Thanks for the Trouble – book review

Thanks for the Trouble

Thanks for the Trouble is a magical and hauntingly beautiful novel, written by Tommy Wallach.

Parker Santé hasn’t spoken a word in five years. While his classmates plan for bright futures, he skips school to hang out in hotels, killing time by watching the guests. But when he meets a silver-haired girl named Zelda Toth, a girl who claims to be quite a bit older than she looks, he’ll discover that there just might be a few things left worth living for.*

For those of you who were in the blogosphere last year, it would have been hard to miss everyone raving about Tommy Wallach’s We All Looked Up. If you thought that book was something to fawn over, wait until you hear about this one because honestly, I can’t even begin to understand how I will be able to translate my love for this book into words. For a writer – of dubious quality, I will admit – you’d think that pulling words out of thin air to describe what most people cannot would be my forte. But I, too, often struggle to verbalise how utterly impressed I am with something. Thank goodness I haven’t tried to make booktube videos, because I’m sure it would just be me sitting in front of the camera, holding the book and saying things like: Oh my gosh… It was just… I can’t even. That’s eloquence right there, people.

But for you, I will attempt to arrange twenty-six letters into word-like formations and place them together in such a way that resembles something like a sentence. For you, I will try.

Thanks for the Trouble was a book unlike anything I’d ever encountered before. I got a taste of Tommy Wallach’s writing style when I read his previous book last year, but my love for this incredibly talented author began as I read the first page of his latest creation. From that moment on, I knew this was going to be a novel I would fall in love with. And thank goodness I wasn’t disappointed. This was a book that made me feel all the feels. Whatever the emotion, you can bet I felt it while reading this book. Happiness? Tick. Sadness? Double tick. Confusion? At times, tick. Anger? When the book ended: TICK. I was taken on an emotional rollercoaster, and if you decide to pick this book up too, I’m sure you will be as well. So keep your arms and legs and any additional limbs you might have inside the cart, because Thanks for the Trouble will take you on one heck of a ride.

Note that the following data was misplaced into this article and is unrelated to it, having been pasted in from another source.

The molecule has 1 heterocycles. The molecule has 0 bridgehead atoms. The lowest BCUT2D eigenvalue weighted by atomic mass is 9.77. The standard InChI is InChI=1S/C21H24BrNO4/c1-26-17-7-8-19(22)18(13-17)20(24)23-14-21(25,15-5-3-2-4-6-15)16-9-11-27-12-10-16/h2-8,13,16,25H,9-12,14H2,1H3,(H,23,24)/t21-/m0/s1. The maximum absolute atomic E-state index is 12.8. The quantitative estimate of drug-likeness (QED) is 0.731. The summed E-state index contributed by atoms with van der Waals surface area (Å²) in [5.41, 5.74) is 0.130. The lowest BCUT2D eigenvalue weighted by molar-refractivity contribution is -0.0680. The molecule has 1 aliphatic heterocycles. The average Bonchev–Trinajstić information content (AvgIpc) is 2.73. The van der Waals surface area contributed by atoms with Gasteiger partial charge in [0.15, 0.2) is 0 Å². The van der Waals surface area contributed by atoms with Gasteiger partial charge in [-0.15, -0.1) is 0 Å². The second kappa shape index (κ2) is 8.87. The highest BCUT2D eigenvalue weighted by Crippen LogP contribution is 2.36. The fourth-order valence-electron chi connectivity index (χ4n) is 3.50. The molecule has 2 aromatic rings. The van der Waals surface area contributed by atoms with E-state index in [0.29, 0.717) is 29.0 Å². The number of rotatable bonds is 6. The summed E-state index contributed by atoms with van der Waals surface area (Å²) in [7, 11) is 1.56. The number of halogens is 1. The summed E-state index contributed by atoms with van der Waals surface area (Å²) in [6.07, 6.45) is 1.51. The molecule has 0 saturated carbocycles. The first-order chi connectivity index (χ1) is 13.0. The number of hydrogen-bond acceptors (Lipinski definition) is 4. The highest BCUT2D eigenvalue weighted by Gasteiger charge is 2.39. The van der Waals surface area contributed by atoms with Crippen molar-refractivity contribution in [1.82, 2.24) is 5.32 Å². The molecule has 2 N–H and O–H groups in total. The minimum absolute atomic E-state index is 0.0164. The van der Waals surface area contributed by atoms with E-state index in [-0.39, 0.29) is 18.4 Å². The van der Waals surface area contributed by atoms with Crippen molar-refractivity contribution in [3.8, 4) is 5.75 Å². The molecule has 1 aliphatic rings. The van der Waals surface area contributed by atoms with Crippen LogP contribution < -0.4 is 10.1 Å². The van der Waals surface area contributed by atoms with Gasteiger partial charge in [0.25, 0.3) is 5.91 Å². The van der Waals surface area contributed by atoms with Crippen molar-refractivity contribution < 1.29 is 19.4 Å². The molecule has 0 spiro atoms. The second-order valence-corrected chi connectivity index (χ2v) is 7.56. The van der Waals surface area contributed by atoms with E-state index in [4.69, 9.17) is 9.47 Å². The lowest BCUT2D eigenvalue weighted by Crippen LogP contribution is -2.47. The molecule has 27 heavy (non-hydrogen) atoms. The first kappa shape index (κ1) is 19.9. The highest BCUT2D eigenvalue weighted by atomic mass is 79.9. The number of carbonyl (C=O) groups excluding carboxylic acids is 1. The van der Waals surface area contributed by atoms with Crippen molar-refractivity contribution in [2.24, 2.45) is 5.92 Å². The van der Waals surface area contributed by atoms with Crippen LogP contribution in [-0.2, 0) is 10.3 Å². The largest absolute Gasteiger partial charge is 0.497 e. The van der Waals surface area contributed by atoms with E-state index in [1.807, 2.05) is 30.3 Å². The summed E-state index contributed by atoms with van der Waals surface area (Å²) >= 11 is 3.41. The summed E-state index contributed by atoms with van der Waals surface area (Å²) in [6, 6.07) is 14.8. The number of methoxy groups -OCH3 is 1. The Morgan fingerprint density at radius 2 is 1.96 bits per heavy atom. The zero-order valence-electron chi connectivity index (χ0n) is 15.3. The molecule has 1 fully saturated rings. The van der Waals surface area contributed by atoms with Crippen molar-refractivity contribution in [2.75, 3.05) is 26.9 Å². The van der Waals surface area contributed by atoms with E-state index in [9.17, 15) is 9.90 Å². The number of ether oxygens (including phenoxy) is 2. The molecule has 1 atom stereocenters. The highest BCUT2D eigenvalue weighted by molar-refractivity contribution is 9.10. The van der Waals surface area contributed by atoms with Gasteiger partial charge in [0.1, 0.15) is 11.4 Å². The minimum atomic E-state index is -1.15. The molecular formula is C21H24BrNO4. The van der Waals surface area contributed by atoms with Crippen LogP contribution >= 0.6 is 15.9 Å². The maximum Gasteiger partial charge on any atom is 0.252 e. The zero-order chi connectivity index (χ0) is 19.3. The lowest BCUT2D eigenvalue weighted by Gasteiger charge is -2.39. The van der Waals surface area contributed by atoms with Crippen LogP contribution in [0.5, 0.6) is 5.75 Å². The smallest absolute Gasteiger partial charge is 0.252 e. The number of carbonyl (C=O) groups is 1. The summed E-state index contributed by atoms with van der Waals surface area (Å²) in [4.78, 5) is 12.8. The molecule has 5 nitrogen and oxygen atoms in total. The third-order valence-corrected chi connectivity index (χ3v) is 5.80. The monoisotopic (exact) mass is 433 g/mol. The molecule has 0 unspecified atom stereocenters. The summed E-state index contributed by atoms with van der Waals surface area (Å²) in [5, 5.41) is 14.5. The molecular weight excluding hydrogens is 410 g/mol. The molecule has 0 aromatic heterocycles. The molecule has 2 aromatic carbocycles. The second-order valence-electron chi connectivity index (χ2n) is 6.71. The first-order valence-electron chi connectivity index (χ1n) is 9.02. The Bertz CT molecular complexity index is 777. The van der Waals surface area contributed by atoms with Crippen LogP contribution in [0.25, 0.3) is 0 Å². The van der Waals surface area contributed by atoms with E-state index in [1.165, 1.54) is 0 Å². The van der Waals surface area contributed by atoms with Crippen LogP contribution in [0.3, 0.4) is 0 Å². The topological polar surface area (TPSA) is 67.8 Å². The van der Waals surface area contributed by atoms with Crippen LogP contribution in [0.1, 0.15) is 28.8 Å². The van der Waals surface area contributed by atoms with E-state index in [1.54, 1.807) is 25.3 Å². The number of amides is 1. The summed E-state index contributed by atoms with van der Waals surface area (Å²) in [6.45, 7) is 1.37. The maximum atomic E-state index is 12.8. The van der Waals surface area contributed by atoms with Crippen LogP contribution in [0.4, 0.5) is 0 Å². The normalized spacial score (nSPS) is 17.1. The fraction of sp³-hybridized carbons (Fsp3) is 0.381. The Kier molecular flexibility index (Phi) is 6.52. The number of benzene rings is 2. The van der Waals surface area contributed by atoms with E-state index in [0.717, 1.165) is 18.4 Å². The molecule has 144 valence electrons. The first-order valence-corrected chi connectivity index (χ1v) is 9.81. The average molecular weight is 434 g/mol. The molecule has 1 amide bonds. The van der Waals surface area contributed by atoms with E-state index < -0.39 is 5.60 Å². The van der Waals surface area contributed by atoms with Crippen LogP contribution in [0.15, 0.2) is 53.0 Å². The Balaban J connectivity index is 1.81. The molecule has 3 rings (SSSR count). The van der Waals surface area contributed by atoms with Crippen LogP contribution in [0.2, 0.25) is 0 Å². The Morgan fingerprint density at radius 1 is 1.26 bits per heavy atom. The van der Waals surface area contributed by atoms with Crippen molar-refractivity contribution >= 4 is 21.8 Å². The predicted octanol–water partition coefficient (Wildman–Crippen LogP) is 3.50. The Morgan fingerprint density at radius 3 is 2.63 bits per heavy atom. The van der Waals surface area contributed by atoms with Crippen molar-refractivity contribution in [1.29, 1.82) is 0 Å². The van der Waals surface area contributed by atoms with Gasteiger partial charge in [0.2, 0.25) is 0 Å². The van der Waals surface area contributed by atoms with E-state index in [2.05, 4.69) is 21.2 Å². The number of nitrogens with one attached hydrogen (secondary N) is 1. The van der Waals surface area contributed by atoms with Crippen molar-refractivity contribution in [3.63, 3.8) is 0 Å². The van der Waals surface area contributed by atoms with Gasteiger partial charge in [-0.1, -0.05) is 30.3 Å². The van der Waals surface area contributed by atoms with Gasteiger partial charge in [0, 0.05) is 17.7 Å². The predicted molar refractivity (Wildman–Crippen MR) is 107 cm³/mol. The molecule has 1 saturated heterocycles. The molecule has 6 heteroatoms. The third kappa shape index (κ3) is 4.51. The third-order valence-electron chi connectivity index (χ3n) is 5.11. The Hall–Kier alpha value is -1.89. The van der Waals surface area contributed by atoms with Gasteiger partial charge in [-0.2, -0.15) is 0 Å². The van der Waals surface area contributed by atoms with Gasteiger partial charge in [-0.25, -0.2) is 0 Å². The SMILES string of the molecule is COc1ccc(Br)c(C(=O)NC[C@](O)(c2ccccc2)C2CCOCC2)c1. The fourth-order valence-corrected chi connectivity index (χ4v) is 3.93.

Let’s start which, arguably, the most important character of this novel. The character that without whom, this novel wouldn’t have been the same. The character whom a lot of reviewers are hating on and calling ‘just another Manic Pixie Dream Girl’. Her name is Zelda. I think that whether you like this book or not depends a lot on how you view Zelda. I’ve read some other reviews and have heard that a few people didn’t like her because they weren’t convinced by her backstory or they couldn’t connect to her, or that they thought she had no real purpose but to aid Parker’s own emotional journey to finding the strength he needed to fight his own battles. To me, Zelda was a beautifully-written and complex character. She was a person that I could never fully understand and it was always a challenge to fully connect with her, but I think that’s the beauty in Tommy Wallach’s writing. He created Zelda to be this somewhat illusive, dreamlike character without allowing her to fully fall into that Manic Pixie Dream Girl category because she had a life and dreams and such a vibrant personality that cordoned her off from venturing into that wishy-washy end of the spectrum. I especially loved the bizarre yet magical friendship she and Parker had and found myself wiping away the tears that were rapidly rolling down my cheeks towards the end.